by Mikael Wagner
As a young man full of life and energy in 1982, I was forced to give up my dreams and ambitions, because of a new disease that swept the country. At that time, physicians told me that as a gay man my chances of surviving were slim to none and to start making plans and peace with family members. As I looked around, not wanting the fun and parties that I had drawn me to San Francisco to end, I feared that the rumors were true. One by one, two by two, and then 20 by 20, I started to lose my best friends, colleagues, lovers and those that we called “Gay Moms. Being young and rather naïve, I was at a loss and turned to my mother. Normally, she was the last person in the world that I would turn to for help, but she actually surprised me. She explained to me that we now had a lot in common with each other. Then, the light bulb started to glow brighter with her next words. In the sweetest voice she said, “All of your friends are dying and so are mine. So, let’s figure out this together and how we will survive.” At that time, my mom was the age I am today and full of life and encouragement for me.
Thirty years later, I am still here using the skills that I learned from so many wonderful people to help others to survive. Life has taught me that aging does not mean getting old and feeling depressed. Aging means using all of your insightful experience that has been acquired along the way and transforming your life into a magical experience to reach new goals or to expand your life. Reimagining life is making what could be into what is.
The most challenging part of aging for me is living in the present and embracing the moment. It’s not easy. I often drift off and think about all the stuff I should have done yesterday or how am I going to take care of something that seems urgent tomorrow, instead of listening and enjoying what is happening today. There are still days when I feel sad and miss my friends who have moved or transitioned so many years ago. I try to place myself into the old man box, but my happy spirit just will not allow me to do it. With the inclusion of younger friends and colleagues in my life, the one thing they have taught me to do is to be present, not in the past and not in the future. Believe me it works.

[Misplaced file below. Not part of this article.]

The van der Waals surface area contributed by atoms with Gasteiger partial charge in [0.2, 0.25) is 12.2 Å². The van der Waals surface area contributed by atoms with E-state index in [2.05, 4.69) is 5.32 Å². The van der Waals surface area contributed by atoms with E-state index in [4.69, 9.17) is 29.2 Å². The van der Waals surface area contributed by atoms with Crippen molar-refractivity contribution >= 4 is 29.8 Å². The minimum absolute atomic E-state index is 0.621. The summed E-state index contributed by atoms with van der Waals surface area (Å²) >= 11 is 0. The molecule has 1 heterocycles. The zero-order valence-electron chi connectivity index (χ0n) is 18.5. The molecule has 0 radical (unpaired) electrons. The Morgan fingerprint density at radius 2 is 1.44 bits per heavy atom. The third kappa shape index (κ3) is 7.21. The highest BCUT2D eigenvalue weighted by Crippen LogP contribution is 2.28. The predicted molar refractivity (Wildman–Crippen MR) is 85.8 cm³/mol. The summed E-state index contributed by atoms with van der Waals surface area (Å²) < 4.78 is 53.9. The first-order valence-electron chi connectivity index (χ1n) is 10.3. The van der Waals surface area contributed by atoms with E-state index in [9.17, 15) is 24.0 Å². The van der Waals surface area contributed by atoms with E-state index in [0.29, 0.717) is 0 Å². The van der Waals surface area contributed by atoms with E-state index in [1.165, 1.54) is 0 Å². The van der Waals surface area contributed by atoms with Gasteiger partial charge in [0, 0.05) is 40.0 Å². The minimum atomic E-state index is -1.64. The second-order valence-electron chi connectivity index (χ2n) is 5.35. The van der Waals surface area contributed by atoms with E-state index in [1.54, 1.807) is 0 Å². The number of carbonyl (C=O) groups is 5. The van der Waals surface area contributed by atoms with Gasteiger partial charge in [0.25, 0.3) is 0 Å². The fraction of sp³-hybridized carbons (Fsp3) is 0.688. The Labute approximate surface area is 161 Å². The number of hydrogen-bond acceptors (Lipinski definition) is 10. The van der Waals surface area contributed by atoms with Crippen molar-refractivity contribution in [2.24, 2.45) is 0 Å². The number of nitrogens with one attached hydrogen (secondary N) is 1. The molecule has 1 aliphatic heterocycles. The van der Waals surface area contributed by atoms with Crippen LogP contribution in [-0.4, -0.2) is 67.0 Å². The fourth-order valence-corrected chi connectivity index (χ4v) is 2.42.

Now when I pass a mirror and look at the person looking back at me, I am flattered instead of thinking, ugh, who is that old man trying to flirt with me. Today, I look into the mirror and smile, thinking about all the good times that old man has had and all the adventures that lie ahead for him. Remember the movie, Catch Me If You Can? That is how I feel today.
As a boomer, I am working as hard as I ever did 30 years ago, but the difference is what I share with others. One of my gifts to those who are 50+ or actually any age is helping them to re-imagine life and ways to get unstuck and remember to have fun while creating a new life. It’s enjoyable to accept people where they are in life and assist them in pushing past the boundaries to revisit their dreams. Dreams can include a great vacation, starting a dream business, getting healthy and being physically fit, dating again, taking a class or just doing something that you have always wanted to do but were always told that you were never good enough to do.
I never thought I would say it, but getting older has helped me to spread my wings, expand my mind, and push beyond the barriers that I created to protect or imprison myself. I am wise enough to know that all sorts of negativity exists in society against those in the LGBT community, against communities of color and against older people in the workforce, but I refuse to be put down because of any of those negative thoughts. The best part about being present and in the moment is to never stop pushing until your goal has been reached.
After living through some amazing times, isn’t it time to expand our horizon and celebrate life with vigor and pride? To quote the late Maya Angelou, my goal is “To be the rainbow in someone else’s cloud.”
Mikael Wagner, a strategic communications practitioner, is principal and managing director of Promotions West, public relations and health promotions firm based in San Francisco. He is also a CA Volunteer Leader with AARP.